Liberty, its Use and Safeguards
1 Peter 2:13-16
Submit yourselves to every ordinance of man for the Lord's sake: whether it be to the king, as supreme;…


1. Earliest references. No doubt the reference, in the first place, is to that liberty of the gospel which distinguished it from Judaism or the old Mosaic law. Then came the gospel, that more spiritual and manly dispensation, with its great rush of liberty. Law gave way to principle, pupilage to manhood, contracted interests to worldwide fellowship. But with that freedom came danger: the danger of excess, of self-assertion, of even licence.

2. But this early application and experience was no uncommon or exceptional one. It was an example and an illustration of a very common danger and a very common experience. The early Christians were tempted to excess, not because they had been Jews and had become Christians, but because they were men of like passions with the rest of mankind.

(1) There is a great freedom open to man, but a freedom which does not belong to man completely nor at once. Within certain wide limits, man has a great area of freedom. Physically, socially, providentially, man cannot do all he likes, but within a wide area he has a liberty so great that few of us in our daily life are ever brought up sharply by obstacles and reminded that we are hedged about by hindrances. It is only when we attempt the impossible or the extraordinary.

(2) Now, this liberty, great as it is, is not attainable at once; we enter upon it gradually, often slowly. There is childhood turning to manhood, the wider area of liberty becomes at the man's disposal; but this is reached only after the lapse of the years of childhood, and boyhood, and youth. Or again, look at what is called success in life, when the man becomes more and more his own master, and the resources of life become more and more his; but this, too, is gained in the vast majority of cases, after years of toil. Or, once more, take political freedom. But here, too, liberty is gained not so much at once or by leaps and bounds.

(3) Thus we have seen that a great freedom is open to man, and that this freedom is not attainable at once, but rather gradually. The question now presents itself as to the extent of that liberty. As regards the individual. He has liberty, even when he treads upon forbidden ground. It is true that sooner or later the violated law will vindicate itself. Nevertheless, he is free to violate these laws. So with regard to the rights and interests of others. Beyond a certain point, his fellow men will step in and restrain his liberty of action, and by pains and penalties contract his freedom. But up to this point the individual has a wide field for the exercise of even his selfishness. Once more, with regard to God. It is true man cannot thwart the great sweep of God's providence. Yet, right or wrong, good or evil, wisdom or folly: these he can choose. And the great patience of God in allowing man to disregard Him is one of the great solemn facts of life. Man's liberty is great, and the wonder is not at man's lack of freedom; it is rather the other way: how fully and to what an extent he can act as if he were his own master.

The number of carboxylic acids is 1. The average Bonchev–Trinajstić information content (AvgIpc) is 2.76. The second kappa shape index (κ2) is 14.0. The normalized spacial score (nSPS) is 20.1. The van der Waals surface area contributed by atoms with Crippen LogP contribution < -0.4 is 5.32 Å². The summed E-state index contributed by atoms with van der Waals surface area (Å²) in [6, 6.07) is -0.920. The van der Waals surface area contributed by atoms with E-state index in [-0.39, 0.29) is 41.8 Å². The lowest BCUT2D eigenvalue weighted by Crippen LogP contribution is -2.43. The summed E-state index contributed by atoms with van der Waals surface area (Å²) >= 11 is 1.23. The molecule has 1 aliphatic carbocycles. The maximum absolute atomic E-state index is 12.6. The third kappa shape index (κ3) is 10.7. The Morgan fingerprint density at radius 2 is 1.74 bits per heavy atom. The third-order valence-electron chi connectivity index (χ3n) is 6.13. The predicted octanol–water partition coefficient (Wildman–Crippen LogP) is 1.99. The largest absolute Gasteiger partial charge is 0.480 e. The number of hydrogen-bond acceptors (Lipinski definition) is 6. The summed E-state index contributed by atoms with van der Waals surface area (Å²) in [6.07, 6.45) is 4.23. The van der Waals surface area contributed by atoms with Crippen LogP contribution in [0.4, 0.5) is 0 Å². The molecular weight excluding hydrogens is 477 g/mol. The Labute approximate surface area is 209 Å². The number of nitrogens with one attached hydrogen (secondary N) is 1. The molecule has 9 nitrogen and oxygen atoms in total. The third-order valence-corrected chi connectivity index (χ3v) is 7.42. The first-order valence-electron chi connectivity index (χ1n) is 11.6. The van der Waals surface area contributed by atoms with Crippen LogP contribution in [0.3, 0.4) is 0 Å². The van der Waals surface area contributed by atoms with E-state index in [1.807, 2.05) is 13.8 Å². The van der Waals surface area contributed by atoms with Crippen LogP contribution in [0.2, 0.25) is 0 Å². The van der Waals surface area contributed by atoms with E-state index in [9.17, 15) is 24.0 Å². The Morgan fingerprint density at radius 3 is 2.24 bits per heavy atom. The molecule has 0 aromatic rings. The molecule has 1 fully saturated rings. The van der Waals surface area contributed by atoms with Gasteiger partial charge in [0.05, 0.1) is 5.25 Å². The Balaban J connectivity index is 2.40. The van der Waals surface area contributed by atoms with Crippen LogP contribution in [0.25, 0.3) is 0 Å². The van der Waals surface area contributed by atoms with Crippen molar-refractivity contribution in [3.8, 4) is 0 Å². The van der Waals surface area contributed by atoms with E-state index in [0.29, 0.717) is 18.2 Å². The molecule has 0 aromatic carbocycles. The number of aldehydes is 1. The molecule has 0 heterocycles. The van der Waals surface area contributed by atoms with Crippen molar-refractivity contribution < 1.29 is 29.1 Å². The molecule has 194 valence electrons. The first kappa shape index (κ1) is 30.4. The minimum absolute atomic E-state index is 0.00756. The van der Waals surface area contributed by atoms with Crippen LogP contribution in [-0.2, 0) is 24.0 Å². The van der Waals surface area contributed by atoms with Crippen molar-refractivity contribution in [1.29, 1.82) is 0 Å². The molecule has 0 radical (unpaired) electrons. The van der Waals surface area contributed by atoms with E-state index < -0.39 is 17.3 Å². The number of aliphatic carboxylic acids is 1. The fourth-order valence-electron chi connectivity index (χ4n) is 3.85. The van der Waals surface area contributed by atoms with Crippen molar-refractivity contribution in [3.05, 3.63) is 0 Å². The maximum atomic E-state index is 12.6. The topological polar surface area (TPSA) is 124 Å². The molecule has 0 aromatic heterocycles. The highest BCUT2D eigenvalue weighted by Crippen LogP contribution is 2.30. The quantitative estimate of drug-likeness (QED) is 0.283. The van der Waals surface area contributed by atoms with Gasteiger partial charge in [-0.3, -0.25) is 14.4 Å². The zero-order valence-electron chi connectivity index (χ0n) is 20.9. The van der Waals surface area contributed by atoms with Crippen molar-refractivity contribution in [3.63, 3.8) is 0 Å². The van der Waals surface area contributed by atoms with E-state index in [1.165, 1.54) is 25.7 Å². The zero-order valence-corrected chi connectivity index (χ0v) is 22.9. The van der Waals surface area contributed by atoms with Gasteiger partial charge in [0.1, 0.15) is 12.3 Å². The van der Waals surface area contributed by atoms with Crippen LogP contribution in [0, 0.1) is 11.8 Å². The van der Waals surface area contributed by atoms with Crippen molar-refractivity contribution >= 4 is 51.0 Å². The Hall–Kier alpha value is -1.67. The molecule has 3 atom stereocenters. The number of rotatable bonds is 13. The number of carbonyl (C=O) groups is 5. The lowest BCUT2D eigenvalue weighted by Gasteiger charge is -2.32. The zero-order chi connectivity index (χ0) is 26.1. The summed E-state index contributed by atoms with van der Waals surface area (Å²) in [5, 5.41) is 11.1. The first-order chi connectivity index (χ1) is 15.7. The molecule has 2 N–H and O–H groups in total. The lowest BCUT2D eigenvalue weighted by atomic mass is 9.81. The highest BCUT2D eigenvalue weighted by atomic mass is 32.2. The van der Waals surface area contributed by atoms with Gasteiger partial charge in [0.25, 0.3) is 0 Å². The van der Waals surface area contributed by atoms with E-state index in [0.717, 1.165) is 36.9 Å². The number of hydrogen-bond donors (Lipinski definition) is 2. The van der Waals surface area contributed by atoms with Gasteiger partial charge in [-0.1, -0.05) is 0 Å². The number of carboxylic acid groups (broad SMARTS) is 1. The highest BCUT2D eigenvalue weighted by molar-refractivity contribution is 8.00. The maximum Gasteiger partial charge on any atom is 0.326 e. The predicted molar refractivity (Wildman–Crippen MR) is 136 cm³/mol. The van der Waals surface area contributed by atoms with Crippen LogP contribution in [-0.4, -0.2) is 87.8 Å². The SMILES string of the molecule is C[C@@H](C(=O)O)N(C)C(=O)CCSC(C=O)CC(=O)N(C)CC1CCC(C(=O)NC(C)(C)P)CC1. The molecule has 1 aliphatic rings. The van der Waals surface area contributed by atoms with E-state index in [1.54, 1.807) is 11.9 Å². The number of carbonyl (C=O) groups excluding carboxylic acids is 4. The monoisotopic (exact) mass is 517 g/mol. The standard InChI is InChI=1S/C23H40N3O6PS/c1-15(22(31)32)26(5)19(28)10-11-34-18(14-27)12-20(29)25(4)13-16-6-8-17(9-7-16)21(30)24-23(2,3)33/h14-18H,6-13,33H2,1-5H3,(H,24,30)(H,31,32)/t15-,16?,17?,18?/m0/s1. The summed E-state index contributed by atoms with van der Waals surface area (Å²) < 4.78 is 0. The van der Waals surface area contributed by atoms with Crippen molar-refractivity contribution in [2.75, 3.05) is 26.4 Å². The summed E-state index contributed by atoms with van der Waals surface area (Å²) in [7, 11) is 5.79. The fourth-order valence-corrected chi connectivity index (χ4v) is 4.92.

3. But with this liberty comes the temptation to misuse it, to abuse it, to make it an occasion of evil rather than of good; and this individually, socially, religiously. Individually, by giving rein to the passions, turning liberty into licence. Socially, by defying the opinions and claims of others. Religiously — or rather, irreligiously — by ignoring God and His claim to our obedience, setting up self as the one great object of worship. And so liberty becomes a cloak of maliciousness and an occasion of evil.


1. The conditions of the problem are two fold. There must be respect for freedom and the recognition of liberty on the one hand; and on the other, reckless and malicious use of freedom must be counteracted. These are the two sides of the problem which must be kept in view. Extreme methods violate both these. On the one hand, if mere restraint be adopted, the result must be a reduction of liberty. If, on the other hand, the absence of all restraint be allowed, the result will be the destruction of all true freedom.